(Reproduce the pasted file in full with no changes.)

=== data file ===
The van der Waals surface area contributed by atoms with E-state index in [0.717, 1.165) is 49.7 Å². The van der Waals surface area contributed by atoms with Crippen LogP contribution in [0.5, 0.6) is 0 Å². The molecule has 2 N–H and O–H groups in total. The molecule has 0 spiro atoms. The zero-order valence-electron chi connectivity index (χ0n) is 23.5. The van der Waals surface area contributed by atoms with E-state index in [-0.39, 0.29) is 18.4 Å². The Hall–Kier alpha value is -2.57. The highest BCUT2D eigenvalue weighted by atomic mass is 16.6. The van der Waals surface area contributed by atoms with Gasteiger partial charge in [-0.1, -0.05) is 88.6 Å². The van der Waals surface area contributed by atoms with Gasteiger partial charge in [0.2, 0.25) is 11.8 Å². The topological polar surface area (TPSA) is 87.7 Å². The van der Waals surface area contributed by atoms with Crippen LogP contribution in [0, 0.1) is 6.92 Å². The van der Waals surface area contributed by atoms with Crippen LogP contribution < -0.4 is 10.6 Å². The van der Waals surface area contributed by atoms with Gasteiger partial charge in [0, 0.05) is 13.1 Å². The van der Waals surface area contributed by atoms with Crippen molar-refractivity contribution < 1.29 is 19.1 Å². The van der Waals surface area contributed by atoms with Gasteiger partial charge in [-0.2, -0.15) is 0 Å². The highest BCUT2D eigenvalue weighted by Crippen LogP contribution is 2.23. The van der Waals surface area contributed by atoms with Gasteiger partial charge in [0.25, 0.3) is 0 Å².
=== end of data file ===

The van der Waals surface area contributed by atoms with E-state index in [0.717, 1.165) is 49.7 Å². The van der Waals surface area contributed by atoms with Crippen LogP contribution in [0.5, 0.6) is 0 Å². The molecule has 2 N–H and O–H groups in total. The molecule has 0 spiro atoms. The zero-order valence-electron chi connectivity index (χ0n) is 23.5. The van der Waals surface area contributed by atoms with E-state index in [-0.39, 0.29) is 18.4 Å². The Hall–Kier alpha value is -2.57. The highest BCUT2D eigenvalue weighted by atomic mass is 16.6. The van der Waals surface area contributed by atoms with Gasteiger partial charge in [-0.1, -0.05) is 88.6 Å². The van der Waals surface area contributed by atoms with Gasteiger partial charge in [0.2, 0.25) is 11.8 Å². The topological polar surface area (TPSA) is 87.7 Å². The van der Waals surface area contributed by atoms with Crippen LogP contribution in [0, 0.1) is 6.92 Å². The van der Waals surface area contributed by atoms with Crippen LogP contribution < -0.4 is 10.6 Å². The van der Waals surface area contributed by atoms with Gasteiger partial charge in [0, 0.05) is 13.1 Å². The van der Waals surface area contributed by atoms with Crippen molar-refractivity contribution < 1.29 is 19.1 Å². The van der Waals surface area contributed by atoms with Gasteiger partial charge in [-0.2, -0.15) is 0 Å². The highest BCUT2D eigenvalue weighted by Crippen LogP contribution is 2.23. The van der Waals surface area contributed by atoms with Gasteiger partial charge in [0.25, 0.3) is 0 Å².